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How I missed this, I have no idea. The Mike Diana case was one of the two or three most dramatic in the history of the Comic Book Legal Defense Fund.

What I found fascinating back then was how tenuous the support was in terms of the comics industry really being able to get behind Mike Diana. Some people just didn't get that you fight bad laws when the cases present themselves; you aren't allowed to screen the cases until you find someone perfectly amenable to everyone's aesthetc priorities. For some reason even people fully in support of Mike's case would make sure people knew they didn't like the art, bringing up their displeasure even when it wasn't at issue.

The other odd thing I remember about the Diana case was that I like some of his art, and I thought it was really clear his work in general had obvious artistic value. I found a great deal of it funny, a lot of it effectively horrifying and bleak and thus communicative of a fatalistic worldview common to artists, and the work on the title Superfly visually appealing.

It's hard to believe that this all went down ten-eleven years ago. The Gordon Lee case and the reaction in comics to it today reminds us that some of these biases remain, so perhaps this play and any success it has can serve as a reminder of the potential for harm inherent in not separating our own opinions about art and morality from what I hope is a united front for free expression and the right of adults to enjoy same.

Another thing: if this Mike Diana play makes it to movie form, it should at least be easier to watch than the last time most of us saw Diana on videotape.
 
posted 3:47 pm PST | Permalink
 

 
Missed It: Microsoft & Marvel Deal

This story kind of slipped out in its birth sac last week without getting cut open and examined. It's always worth noting how effectively Marvel has built its licensing partnerships over the last three or four years. In addition, Reader Chris Mautner points out that the important thing to remember about this deal is that it seems to puts Marvel onto roughly the same playing field as the City of Heroes game. This could potentially explain the timing of their recent lawsuit against those folks. Even if it doesn't, this new deal represents a development many have long thought a certainty for the character-driven company.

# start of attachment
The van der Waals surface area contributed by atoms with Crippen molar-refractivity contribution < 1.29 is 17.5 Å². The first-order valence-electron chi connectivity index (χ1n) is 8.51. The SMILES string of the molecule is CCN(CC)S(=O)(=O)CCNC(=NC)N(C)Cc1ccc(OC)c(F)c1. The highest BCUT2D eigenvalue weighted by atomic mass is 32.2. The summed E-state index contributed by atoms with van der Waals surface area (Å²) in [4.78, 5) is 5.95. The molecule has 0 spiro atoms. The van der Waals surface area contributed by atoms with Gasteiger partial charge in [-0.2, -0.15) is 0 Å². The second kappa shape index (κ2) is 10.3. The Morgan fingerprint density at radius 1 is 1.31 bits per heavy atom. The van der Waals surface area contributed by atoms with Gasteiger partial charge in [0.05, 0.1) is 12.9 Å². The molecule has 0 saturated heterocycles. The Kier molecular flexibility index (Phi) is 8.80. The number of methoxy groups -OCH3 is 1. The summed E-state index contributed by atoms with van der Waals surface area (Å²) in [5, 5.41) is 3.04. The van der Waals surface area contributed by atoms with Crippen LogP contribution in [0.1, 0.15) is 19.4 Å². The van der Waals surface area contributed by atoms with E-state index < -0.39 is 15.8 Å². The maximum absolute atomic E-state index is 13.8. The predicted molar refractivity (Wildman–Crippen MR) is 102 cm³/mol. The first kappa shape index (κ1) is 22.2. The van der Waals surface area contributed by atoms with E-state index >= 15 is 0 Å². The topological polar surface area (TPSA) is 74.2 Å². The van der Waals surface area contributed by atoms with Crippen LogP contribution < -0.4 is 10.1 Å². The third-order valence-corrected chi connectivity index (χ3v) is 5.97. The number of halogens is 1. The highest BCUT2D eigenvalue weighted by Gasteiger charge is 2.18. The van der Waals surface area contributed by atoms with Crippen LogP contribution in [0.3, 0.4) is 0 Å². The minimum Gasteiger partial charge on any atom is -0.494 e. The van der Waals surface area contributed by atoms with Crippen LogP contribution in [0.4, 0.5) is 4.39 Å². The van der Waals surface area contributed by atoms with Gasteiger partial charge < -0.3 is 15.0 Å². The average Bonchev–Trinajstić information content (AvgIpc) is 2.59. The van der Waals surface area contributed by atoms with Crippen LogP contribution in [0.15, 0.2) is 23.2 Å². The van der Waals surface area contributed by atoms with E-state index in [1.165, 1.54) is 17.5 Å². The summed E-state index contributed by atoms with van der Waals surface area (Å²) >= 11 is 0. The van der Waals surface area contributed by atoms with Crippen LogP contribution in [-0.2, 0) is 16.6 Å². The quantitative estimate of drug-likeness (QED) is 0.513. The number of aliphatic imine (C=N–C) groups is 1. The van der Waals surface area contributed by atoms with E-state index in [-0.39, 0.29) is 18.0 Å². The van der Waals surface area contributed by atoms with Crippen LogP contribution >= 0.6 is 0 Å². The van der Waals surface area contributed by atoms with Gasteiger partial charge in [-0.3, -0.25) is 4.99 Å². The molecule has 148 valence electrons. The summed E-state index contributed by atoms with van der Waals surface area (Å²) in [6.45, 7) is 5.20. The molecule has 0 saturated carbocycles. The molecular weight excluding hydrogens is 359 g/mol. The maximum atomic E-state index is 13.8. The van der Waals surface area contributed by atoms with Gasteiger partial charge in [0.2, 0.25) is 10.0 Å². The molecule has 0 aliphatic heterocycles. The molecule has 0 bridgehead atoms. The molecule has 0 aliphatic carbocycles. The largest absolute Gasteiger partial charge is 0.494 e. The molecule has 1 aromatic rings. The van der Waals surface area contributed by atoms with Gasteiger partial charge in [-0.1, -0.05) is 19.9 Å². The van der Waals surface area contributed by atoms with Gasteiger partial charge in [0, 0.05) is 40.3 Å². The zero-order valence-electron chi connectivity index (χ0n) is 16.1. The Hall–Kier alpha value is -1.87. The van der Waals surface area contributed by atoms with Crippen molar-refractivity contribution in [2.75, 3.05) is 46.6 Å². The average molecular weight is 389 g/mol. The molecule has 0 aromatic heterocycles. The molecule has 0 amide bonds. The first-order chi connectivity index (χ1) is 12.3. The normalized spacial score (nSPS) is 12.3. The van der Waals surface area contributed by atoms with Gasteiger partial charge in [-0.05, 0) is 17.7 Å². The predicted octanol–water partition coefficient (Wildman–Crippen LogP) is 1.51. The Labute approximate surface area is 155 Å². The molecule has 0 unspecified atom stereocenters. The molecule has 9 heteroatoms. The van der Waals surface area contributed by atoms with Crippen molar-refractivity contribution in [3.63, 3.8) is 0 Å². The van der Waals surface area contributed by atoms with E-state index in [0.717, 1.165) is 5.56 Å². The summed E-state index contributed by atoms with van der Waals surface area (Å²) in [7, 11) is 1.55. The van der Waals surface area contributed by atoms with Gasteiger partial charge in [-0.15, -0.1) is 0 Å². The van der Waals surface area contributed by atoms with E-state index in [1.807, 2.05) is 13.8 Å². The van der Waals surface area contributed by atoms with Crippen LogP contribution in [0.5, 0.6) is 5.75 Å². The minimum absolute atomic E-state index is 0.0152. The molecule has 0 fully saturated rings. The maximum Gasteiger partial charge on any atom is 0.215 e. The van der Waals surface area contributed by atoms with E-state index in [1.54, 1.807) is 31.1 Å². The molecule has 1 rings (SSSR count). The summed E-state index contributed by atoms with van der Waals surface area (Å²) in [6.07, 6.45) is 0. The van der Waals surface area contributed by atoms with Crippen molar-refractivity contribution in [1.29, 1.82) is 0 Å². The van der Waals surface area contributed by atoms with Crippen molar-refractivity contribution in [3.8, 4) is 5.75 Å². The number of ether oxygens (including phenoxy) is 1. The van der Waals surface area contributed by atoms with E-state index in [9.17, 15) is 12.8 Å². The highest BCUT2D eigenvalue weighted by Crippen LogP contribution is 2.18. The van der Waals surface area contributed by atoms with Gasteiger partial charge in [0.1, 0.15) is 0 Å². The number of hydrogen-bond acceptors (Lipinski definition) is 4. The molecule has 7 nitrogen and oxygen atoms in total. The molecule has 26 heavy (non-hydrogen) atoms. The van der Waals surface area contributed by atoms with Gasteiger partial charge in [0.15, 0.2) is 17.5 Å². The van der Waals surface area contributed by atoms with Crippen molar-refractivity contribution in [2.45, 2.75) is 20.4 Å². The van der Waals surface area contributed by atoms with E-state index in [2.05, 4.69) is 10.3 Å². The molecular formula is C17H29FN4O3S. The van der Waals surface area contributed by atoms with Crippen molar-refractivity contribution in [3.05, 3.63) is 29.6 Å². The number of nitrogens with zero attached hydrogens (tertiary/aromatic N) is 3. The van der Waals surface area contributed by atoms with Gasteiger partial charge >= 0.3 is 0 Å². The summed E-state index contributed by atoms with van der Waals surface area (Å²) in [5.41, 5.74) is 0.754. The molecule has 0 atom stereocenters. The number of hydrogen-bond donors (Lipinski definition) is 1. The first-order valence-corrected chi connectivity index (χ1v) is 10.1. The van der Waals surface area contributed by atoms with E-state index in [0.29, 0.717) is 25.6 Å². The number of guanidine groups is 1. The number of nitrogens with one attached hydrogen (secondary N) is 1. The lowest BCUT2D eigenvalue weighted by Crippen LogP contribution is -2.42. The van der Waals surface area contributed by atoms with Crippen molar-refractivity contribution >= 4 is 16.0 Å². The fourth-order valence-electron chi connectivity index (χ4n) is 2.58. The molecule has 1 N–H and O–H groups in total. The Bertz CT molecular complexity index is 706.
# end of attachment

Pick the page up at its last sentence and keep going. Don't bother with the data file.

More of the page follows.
posted 3:40 pm PST | Permalink
 

 
Stan Lee at the Learning Annex

imageIt's always fascinating to watch Stan Lee do the kind of public speaking and enjoy the personal interaction that helped build his celebrity persona. I find it even more compelling in recent years as his relationship to Marvel has changed and at least a portion of the audience has become more sophisticated about the topics upon which Lee converses. It makes perfect sense that he would join up with the Learning Annex folks at some point; if anyone sees this, I'd love to hear what it's like.
 
posted 3:31 pm PST | Permalink
 

 
Stevens Album Art Issue Resolved

The Sufjan Stevens Illinoise cover art story has resolved itself with a pretty reasonable agreement amenable to both sides. The first releases will go out with Superman; future releases will not. It looks like DC Comics also wants to make it pretty clear that they did not file against the release of the original album. The "effective cease and desist" came from the label's lawyers stopping the action in fear of DC's reaction were they to be interested; turns out they very much were.
 
posted 3:26 pm PST | Permalink
 

 
Quick hits
Neal Kirby Story Hits Newswires
Steadman to Do Hunter Thompson
California Retailer on a Month of Manga
Toronto Retailer's Outlook and Response
Greg Pak Exclusively "Not DC," I Guess
Your Japanese Top 10

 

 
July 19, 2005


Jim Aparo, 1932-2005

Jim Aparo, a respected Silver Age artist perhaps best known for his work on the Batman character, has passed away, according to a press release offered to reporters on the family's behalf. In addition to work with the big-name character that made his dramatic style one of the mmost recognizable of the 1970s and 1980s, Aparo enjoyed significant runs with the Aquaman and Phantom Stranger characters, was the co-creator of the Batman and the Outsiders title, and was the penciler on the infamous "Death in the Family" storyline. He worked at Charlton before heading to DC in the late 1960s.
 
posted 7:52 pm PST | Permalink
 

 
Special Report: Bart Beaty on Futuropolis

"Imagine Fantagraphics folding and Mark Alessi buying the name and relaunching it, and you begin to get some sense of how this is playing."

In his Conversational Euro-Comics area, Bart Beaty explains the controversy in the French-language comics market surrounding the new Futuropolis imprint.
 
posted 5:04 pm PST | Permalink
 

 
2005 Eisner Awards Show Diary

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Starring Arnold Drake: Hero of the Con.
 
posted 3:43 pm PST | Permalink